The landscape may be bleak, the weather cold and uninviting. But Scandinavian crime writing is hot at the moment and none more so than that of Stieg Larsson, celebrated author of the gripping Millennium Trilogy, which at last count had sold more than 27 million copies worldwide. The first book, The Girl with the Dragon Tattoo, has captured the global imagination and that of Hollywood producers and is one of the most anticipated movie releases of the year with its Irish debut slated for December 27.
Starring Daniel Craig, as Swedish journalist Mikael Blomqvist and relative newcomer, Rooney Mara as punk, bisexual, computer hacker cum private investigator, Lisbeth Salander, the plot revolves around the hunt for Harriet Vanger of the powerful Vanger clan, who has disappeared years earlier. Her uncle, Henrik Vanger, a Swedish industrialist, is convinced that she was murdered by one of the family. It’s only when Salander discovers a link between Harriet’s disappearance and a series of murders some forty years earlier that the threads of the plot really come together.
The narrative is fast-paced, the characters complex, sometimes morally ambiguous and the plot unpredictable. The modern-day anti-heroine in the form of Lisbeth Salander represents one of the most original characters in any novel in recent times. It’s a cracking read but having seen the original Swedish screen adaptation of the trilogy, which won a BAFTA in 2011, and starring the mesmerising Noomi Rapace as Salander, I really can’t see how David Fincher’s adaptation can surpass it.
Penned by Stieg Larsson and published posthumously, the great tragedy is that he never got to enjoy the global phenomenon that is Millennium. Spending most of his career as an inconspicuous hack, with a strong disdain for the politics of the far right, he passed away at the young age of 50 following a heart attack.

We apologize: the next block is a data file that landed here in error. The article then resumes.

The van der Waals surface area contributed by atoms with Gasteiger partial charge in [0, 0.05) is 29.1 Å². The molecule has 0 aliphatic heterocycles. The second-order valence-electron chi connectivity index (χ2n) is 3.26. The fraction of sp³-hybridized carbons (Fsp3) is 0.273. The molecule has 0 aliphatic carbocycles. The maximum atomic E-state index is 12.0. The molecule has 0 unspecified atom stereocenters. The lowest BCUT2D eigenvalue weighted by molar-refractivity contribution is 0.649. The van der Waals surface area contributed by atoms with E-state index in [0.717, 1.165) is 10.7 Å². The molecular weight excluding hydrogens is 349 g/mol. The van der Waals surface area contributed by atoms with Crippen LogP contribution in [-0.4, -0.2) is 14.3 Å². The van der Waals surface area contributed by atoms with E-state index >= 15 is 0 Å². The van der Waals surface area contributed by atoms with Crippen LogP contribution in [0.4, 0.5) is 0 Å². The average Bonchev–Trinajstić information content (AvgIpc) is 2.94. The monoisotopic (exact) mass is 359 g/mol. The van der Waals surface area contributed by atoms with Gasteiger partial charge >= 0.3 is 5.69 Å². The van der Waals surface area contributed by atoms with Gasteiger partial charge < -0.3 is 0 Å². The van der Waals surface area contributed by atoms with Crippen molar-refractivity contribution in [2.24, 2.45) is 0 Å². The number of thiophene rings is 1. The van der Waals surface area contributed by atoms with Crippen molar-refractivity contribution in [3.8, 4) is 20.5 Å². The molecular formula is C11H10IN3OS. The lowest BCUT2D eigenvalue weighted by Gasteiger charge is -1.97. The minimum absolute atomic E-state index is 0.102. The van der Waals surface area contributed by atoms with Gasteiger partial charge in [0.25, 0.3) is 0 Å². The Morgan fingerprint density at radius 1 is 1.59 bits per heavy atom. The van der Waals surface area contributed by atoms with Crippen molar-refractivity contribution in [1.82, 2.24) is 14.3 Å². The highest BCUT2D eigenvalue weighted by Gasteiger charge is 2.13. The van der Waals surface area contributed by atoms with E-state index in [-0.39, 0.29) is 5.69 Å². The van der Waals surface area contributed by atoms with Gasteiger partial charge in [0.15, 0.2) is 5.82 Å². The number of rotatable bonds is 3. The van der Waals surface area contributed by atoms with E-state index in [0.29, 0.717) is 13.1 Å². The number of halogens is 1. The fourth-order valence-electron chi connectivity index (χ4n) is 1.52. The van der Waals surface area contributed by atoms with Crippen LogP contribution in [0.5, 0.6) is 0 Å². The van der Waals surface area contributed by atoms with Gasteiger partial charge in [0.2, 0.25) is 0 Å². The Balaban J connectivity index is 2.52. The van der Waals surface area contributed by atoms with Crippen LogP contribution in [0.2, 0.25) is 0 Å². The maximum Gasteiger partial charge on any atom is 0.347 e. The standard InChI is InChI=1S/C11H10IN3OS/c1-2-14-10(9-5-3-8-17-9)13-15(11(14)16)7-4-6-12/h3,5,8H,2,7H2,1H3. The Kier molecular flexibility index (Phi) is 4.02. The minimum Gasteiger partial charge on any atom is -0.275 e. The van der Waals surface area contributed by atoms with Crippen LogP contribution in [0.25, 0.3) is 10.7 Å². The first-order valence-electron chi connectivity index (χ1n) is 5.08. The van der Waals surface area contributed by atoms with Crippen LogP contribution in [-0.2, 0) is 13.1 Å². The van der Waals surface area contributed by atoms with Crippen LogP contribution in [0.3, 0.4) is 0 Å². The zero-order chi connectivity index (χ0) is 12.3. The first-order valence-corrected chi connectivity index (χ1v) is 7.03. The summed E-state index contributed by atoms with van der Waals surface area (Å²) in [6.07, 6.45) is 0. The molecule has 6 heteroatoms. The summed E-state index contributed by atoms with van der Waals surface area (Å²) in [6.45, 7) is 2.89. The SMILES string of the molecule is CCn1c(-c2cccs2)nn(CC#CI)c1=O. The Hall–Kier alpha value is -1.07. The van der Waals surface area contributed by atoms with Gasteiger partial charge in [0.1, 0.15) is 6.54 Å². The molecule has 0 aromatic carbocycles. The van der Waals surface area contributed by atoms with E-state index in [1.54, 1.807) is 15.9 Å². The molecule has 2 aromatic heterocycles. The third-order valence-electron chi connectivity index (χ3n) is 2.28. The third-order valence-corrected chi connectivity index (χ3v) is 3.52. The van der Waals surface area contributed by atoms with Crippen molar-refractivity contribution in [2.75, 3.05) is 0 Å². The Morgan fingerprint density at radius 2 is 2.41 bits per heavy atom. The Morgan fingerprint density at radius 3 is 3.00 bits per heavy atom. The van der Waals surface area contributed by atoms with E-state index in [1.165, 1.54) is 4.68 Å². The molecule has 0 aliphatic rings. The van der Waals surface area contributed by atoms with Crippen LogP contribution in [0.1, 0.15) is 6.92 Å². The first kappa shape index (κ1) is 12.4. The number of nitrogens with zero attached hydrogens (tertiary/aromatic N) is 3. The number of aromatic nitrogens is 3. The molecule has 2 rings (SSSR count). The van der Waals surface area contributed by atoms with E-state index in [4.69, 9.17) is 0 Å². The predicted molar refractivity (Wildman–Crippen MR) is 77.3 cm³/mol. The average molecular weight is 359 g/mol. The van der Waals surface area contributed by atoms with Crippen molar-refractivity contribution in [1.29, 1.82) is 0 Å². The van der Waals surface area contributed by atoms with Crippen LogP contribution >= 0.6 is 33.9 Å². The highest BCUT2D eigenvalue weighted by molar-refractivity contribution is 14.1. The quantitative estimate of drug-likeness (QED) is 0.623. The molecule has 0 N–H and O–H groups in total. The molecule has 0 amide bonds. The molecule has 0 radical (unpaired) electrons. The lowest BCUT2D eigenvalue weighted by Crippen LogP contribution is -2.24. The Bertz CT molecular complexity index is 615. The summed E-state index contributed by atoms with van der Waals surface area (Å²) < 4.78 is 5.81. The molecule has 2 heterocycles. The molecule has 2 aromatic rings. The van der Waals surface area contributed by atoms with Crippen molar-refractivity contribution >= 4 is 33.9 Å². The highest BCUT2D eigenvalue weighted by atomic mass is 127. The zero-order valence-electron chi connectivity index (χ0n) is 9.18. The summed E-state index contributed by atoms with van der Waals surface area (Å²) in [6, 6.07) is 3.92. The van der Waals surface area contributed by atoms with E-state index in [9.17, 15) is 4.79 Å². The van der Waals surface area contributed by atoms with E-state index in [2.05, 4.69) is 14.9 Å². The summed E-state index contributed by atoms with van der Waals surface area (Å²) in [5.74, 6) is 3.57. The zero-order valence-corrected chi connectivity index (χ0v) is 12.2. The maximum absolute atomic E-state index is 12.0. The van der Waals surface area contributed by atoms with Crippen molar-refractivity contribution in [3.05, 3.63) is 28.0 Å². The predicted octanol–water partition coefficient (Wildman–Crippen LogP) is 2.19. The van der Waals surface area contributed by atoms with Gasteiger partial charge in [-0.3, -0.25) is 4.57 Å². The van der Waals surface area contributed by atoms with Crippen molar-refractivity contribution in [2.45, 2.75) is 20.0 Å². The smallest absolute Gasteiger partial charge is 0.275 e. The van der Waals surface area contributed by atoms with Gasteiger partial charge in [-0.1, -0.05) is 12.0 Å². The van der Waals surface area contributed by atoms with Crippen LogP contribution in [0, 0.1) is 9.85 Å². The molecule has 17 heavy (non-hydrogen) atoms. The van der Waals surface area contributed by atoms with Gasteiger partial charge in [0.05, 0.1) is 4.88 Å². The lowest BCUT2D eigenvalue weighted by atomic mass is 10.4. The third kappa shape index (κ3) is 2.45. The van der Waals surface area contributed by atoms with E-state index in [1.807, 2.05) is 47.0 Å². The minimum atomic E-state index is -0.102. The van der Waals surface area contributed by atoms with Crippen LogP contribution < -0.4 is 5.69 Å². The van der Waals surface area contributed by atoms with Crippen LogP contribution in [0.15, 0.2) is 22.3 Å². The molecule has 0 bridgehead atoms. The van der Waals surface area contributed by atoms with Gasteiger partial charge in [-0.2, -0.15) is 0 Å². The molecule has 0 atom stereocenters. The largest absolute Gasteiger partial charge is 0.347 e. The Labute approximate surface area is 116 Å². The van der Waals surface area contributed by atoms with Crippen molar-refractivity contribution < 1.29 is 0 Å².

The worldwide success of Stieg Larsson has catapulted Scandinavian crime writing to centre stage. However, many of its chief protagonists have been around for quite a while, tantalising Scandinavian and indeed worldwide audiences with taut suspense, gripping plots and multi-dimensional characters.
Authors such as Henning Mankell (creator of Kurt Wallander), who have been writing for this genre for quite some time, have found a new generation of fans in the English-speaking world, thanks to the airing of the original Wallander series on BBC Four and indeed the BBC adaptation of the series starring Kenneth Branagh. So much of his work is influenced by the ice-cold Nordic landscape – locations such as Ystad are now well established on the tourist trail, with many visitors attributing their desire to visit this small town to its portrayal in the original series of Wallander.
Norwegian crime writer, Jo Nesbo will also enjoy his day in the sun with the recent announcement that Martin Scorsese is attached to direct the Hollywood version of his bestselling book, The Snowman. According to Nesbo’s website, he claims to be the best selling author in Ireland in 2011.
In fact, Nordic crime has also found its place in mainstream European TV. The excellent Danish series Nordlicht: Mörder ohne Reue (Northern Lights: Murder without Regret) has just finished on German TV station ZDF. It was one of the most enjoyable series of its genre that I have seen in a long, long time. Unlike its US and UK counterparts, which have become so predictable and stale, this series was raw, edgy, disturbing and totally engaging. I often wonder why more European programming doesn’t reach these shores. Much of it is of a very high standard and far superior to some of the Anglo-American trash we are subjected to, week in, week out.
It remains to be seen if the Hollywood version of The Girl succeeds in preserving the core elements of Larsson’s books and bringing them to the large screen. I guess we’ll find out on December 27.